Julie was selected as SDSA'S FEATURED SET DECORATOR. This interview with Julie appears
on the Set Decorator Society of America Website, October 2006.
Following a career in artist management in the music business, Julie went looking for the next thing to do with her life: something interesting, artistic, and adrenalin charged. Set Decorating filled the bill.
After earning her BA in Motion Picture/TV production from UCLA, it did not take long for Julie to become known for her versatility. She could effectively transition from the production design of underwater Sea Bases and Space Stations to set decorating the chilling world of Charlie Manson in Helter Skelter.
Julie’s broad scope of imagination is key in her current decorating project, “Weeds.” Sets can range from typical suburban homes to the veiled operations of a marijuana growhouse. Research plays a large part in her work at “Weeds”, as the producers require the sets to be both visually interesting and technically accurate. During the second season, Julie consulted with many “heavy hitters” in the business to decorate the “Mohasky Cup,” a convention for marijuana growers and aficionados.
During hiatus Julie maintains a home in Bend, Oregon, where the Pacific Northwest lifestyle offers a fresh perspective. Whatever project she takes on, or wherever she is, Julie is always on the hunt for the next inspiration piece.
Julie Bolder is a member of Local 44, the Art Director’s Guild, and the SDSA.
1. What type of education did you obtain before going into the field of set decoration?
I’m always taking classes. I went to UCLA for Motion Picture /TV Production. Then some graduate work, also at UCLA, in animation. Art studies are a constant for me, either through extension classes or private studies. And interior design has just been my private passion, so I read everything I can about new styles, trends, the classics.
2. Which sources would you say are the best tools for research and learning?
Hands down, that has got to be the internet. It seems every day I am searching for something new online.
3. Name three of your favorite projects and why.
“Weeds” is definitely a favorite. You can just imagine all the interesting things I’ve learned from the technical advisors on this show! Who knew? Plus the people are great. “Helter Skelter” I enjoyed because of the challenge of being accurate to an actual event and time period. And designing “Power Rangers” was a kick. Each season was a completely new fantasy world. Maximum creativity required there. Anytime I help create an entirely unique world it’s just great fun. And the shows with the best crews are always the most memorable.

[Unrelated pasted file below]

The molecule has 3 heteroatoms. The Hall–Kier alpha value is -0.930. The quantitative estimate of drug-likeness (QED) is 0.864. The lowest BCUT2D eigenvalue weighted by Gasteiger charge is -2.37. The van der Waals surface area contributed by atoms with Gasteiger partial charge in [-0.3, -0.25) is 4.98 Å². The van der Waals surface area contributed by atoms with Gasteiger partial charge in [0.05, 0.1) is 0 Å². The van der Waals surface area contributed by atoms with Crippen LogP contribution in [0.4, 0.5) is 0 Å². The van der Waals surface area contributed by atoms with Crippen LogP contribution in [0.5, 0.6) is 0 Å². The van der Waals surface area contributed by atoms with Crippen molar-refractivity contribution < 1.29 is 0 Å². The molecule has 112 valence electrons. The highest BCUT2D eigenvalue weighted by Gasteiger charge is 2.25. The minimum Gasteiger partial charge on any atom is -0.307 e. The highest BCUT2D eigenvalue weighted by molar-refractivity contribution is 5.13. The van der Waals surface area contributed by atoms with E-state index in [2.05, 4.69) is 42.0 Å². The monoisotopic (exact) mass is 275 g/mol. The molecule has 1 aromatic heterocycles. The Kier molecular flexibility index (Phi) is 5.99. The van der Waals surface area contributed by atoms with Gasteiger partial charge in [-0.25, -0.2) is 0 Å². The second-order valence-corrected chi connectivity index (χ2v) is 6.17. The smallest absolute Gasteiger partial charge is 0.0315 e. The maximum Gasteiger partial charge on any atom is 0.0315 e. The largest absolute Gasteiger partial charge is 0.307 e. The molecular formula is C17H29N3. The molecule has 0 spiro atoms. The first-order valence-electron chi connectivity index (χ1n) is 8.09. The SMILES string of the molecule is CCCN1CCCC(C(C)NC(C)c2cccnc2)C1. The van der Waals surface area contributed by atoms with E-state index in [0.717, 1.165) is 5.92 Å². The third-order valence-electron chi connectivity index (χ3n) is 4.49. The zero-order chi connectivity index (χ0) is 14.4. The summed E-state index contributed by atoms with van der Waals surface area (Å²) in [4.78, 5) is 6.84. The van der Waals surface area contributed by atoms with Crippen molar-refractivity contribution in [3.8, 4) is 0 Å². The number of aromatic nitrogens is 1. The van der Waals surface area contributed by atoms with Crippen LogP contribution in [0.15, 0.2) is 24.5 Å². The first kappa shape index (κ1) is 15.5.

4. What has been your biggest challenge as a set decorator?
Making the transition between working and having time off. Set decorating work is so intensive that when it ends, it can be a shock to the system. Keeping the faith that the phone will ring and the next job will be there, so it’s ok to relax is a tough one, too. Oh…and having a truckload of silk marijuana custom made and shipped from Florida with very little lead time was a bit of excitement!
5. Please list any SDSA business members with whom you do business and comment on them.
You know, there are so many. My sets vary so much and so do the vendors I need to use. I’ll use all the resources I can find. Just to list a few…Warner Bros, Hollywood Studio Gallery, Tic-Tock Floral, Fantasy Eyeland Balloons, Designers Portfolio, Karen Somers Photography, Omega, EC props, the list goes on. SDSA is my best resource for finding new vendors.
6. What are the current contents of your car?
Three furnie pads, a warm jacket, a Thomas Guide (I haven’t graduated to a guidance system yet), dog leashes, half a dozen water bottles and an embarrassing amount of junk. I feel like I live out of my car.
7. What advice do you have for those interested in the field of set decorating (including those new and already in the profession)?
Whew. That’s a tough one. I’m still looking for some advice myself, ha-ha. Please let me know if you have any….
8. 8. Which three tools of your profession can you not be without?
Definitely my digital camera; I go nowhere without it. The desktop photo printer; I need the speed. And all the tear sheets I intuitively collect so I can pull one out at a moment’s notice and offer an idea.
9. Biggest set decorating disaster?
I am so happy to say that I have not had a big set decorating disaster. Although there was that one huge crash scene in downtown LA that took my crew several days to dress, and the morning the director came to shoot he had “had a dream last night” and it all needed to be different now….but we all have stories don’t we…
10. What advice would you give other members of the SDSA on how to get the most benefit from their membership?
Go to the SDSA meetings at the different vendor’s stores. It gets you out to places you might not otherwise know about. I have found so many set pieces that way, and I’ve met other vendors that two months later when I’ve needed something specific, I can find that business card and so right to the source. It’s been very valuable to me. -JB October 2006